Kenneth Leroy Busbee and Dave Braunschweig
Within programming a variety of items are given descriptive names to make the code more meaningful to us as humans. These names are called “Identifier Names”. Constants, variables, type definitions, functions, etc. when declared or defined are identified by a name. These names follow a set of rules that are imposed by:
- the language’s technical limitations
- good programming practices
- common industry standards for the language
Technical to Language
- Use only allowable characters (in many languages the first character must be alphabetic or underscore, can continue with alphanumeric or underscore)
- Can’t use reserved words
- Length limit
These attributes vary from one programming language to another. The allowable characters and reserved words will be different. The length limit refers to how many characters are allowed in an identifier name and often is compiler dependent and may vary from compiler to compiler for the same language. However, all programming languages have some form of the technical rules listed here.
Good Programming Techniques
- Be case consistent
Meaningful identifier names make your code easier for another to understand. After all what does “p” mean? Is it pi, price, pennies, etc. Thus do not use cryptic (look it up in the dictionary) identifier names.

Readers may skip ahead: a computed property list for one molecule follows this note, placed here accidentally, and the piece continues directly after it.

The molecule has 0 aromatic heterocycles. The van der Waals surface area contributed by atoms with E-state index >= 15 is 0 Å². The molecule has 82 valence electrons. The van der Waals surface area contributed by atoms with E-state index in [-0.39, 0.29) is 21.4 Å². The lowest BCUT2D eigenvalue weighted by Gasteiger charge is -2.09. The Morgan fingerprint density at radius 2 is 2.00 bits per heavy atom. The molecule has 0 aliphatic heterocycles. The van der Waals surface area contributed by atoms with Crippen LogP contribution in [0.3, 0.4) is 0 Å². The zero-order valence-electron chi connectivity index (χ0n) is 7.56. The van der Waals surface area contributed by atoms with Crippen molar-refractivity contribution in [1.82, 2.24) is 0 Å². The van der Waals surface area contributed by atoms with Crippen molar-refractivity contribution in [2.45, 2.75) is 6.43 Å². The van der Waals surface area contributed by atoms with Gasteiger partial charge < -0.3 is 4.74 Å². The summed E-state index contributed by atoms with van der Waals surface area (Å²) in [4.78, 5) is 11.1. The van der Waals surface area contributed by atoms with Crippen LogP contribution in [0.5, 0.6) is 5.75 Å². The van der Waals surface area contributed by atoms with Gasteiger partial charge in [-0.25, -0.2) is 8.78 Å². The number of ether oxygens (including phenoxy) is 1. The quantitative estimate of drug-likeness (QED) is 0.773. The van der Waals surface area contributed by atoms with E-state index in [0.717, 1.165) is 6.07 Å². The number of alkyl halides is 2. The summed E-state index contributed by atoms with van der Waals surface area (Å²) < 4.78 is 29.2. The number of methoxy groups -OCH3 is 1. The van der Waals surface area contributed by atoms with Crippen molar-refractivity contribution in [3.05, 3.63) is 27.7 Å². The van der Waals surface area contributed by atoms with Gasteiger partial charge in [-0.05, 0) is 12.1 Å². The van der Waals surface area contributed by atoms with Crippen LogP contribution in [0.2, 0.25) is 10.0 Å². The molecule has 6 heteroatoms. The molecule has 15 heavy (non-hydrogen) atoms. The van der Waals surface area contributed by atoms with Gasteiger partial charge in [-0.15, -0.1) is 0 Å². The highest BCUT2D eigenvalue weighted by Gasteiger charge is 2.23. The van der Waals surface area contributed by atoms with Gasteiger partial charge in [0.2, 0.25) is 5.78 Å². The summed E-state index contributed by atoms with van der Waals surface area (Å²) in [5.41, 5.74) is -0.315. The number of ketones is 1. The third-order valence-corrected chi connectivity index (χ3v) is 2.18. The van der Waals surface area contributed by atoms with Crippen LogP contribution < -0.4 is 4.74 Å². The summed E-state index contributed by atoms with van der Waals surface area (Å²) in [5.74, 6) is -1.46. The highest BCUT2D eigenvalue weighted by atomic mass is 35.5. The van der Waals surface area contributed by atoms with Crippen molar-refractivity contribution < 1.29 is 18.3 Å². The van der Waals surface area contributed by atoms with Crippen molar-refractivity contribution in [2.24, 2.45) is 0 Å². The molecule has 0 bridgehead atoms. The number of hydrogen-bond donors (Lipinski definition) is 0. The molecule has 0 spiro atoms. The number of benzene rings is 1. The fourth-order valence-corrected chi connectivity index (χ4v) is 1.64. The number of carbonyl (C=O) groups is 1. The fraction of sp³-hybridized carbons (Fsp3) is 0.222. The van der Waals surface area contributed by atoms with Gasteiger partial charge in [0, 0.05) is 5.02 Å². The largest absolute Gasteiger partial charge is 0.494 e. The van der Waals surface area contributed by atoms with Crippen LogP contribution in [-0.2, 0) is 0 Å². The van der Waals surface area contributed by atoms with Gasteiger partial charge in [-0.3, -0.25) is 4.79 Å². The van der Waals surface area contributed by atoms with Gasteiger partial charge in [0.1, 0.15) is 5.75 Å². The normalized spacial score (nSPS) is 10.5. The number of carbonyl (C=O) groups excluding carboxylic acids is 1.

Some programming languages treat upper and lower case letters used in identifier names as the same. Thus: pig and Pig are treated as the same identifier name. Unknown to you the programmer, the compiler usually forces all identifier names to upper case. Thus: pig and Pig both get changed to PIG. However, not all programming languages act this way. Some will treat upper and lower case letters as being different things. Thus: pig and Pig are two different identifier names. If you declare it as pig and then reference it in your code later as Pig – you get a different variable or perhaps a compiler error. To avoid the problem altogether, we teach students to be case consistent. Use an identifier name only one way and spell it (upper and lower case) the same way every time within your program.
Almost all programming languages and most coding shops have a standard code formatting style guide programmers are expected to follow. Among these are three common identifier casing standards:
- camelCase – each word is capitalized except the first word, with no intervening spaces
- PascalCase – each word is capitalized including the first word, with no intervening spaces
- snake_case – each word is lowercase with underscores separating words
- Do not start with an underscore (used for technical programming)
- CONSTANTS IN ALL UPPER CASE (often UPPER_SNAKE_CASE).
These rules are decided by the industry (those who are using the programming language).
- camel case
- The practice of writing compound words or phrases such that each word or abbreviation in the middle of the phrase begins with a capital letter, with no intervening spaces or punctuation.
- Pascal case
- The practice of writing compound words or phrases such that each word or abbreviation in the phrase begins with a capital letter, including the first letter, with no intervening spaces or punctuation.
- reserved word
- Words that cannot be used by the programmer as identifier names because they already have a specific meaning within the programming language.
- snake case
- The practice of writing compound words or phrases in which the elements are separated with one underscore character (_) and no spaces, with each element’s initial letter usually lowercased within the compound and the first letter either upper or lower case.